By Maureen Hanson
Low milk prices, depressed demand and changing consumer preferences have collectively exerted a heavy toll on the industry and its people. ( freeimages.com )
It’s hard to stay positive through a long stretch of red ink, even in an industry you love. Or, maybe, especially in an industry you love.
Virginia Tech University Professor Emeritus David Kohl has worked with farmers for several decades, and through more than one economic downturn. In a recent video message
provided by Compeer Financial, Kohl offered words of encouragement that included the following advice:
- Surround yourself with positive people. “One of the things I find is that people’s net worth and self-worth often are equated and correlated to the type of people they stay around,” said Kohl. “Do the people with whom you spend most of your time see the cup half empty, or see it half full?”
- Shut down the social media and TV. Be selective and limited in your use of media, as they often depict extremes. These over-hyped or highly passionate portrayals can be emotionally draining, even if they are extreme examples.
- Rely on the wisdom of elders. “Sometimes we need to shut down our technology and have a talk with Grandma or Grandpa, or an older person in the community who has been through many of these economic cycles in the ag industry,” advised Kohl. “Their wisdom and philosophy can be reassuring, particularly in these down cycles.”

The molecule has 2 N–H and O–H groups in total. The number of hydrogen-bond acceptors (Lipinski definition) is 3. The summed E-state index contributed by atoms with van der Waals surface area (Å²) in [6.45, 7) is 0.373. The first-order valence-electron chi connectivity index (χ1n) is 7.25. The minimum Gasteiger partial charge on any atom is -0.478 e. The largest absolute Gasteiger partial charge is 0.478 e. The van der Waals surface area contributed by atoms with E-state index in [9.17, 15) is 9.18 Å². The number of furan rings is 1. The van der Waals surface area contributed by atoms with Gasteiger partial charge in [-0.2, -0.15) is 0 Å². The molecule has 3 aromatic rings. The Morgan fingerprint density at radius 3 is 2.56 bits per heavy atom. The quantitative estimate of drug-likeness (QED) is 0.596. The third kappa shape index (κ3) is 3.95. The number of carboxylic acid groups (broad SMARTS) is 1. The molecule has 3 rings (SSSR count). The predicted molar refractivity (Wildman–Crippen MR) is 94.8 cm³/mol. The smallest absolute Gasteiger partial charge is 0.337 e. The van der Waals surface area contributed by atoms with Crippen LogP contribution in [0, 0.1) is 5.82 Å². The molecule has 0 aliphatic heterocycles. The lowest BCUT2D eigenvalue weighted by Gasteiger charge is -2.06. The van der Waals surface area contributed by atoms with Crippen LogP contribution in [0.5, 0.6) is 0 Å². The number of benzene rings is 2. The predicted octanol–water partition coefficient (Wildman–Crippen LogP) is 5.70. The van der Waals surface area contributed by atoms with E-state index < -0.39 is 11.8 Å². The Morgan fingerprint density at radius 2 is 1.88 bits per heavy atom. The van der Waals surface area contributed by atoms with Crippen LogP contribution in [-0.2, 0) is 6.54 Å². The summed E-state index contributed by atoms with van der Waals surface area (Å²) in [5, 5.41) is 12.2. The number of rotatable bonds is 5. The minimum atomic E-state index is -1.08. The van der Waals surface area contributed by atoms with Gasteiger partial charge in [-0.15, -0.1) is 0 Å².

- Invest in yourself. Leave the farm for some educational seminars, particularly those outside of agriculture. You are more than your profession – don’t allow your identity as a farmer be the only thing that defines you. Dedicate time for exercise, and take time for reflection as well.
- Embrace opportunities to serve others. Spending time in service to those less fortunate can provide valuable perspective and help heal your own anxieties. “A friend who recently returned from a mission trip to Guatemala said it was an incredibly uplifting experience,” said Kohl. “There also are many ways to give back right in your local community, especially during the holidays.”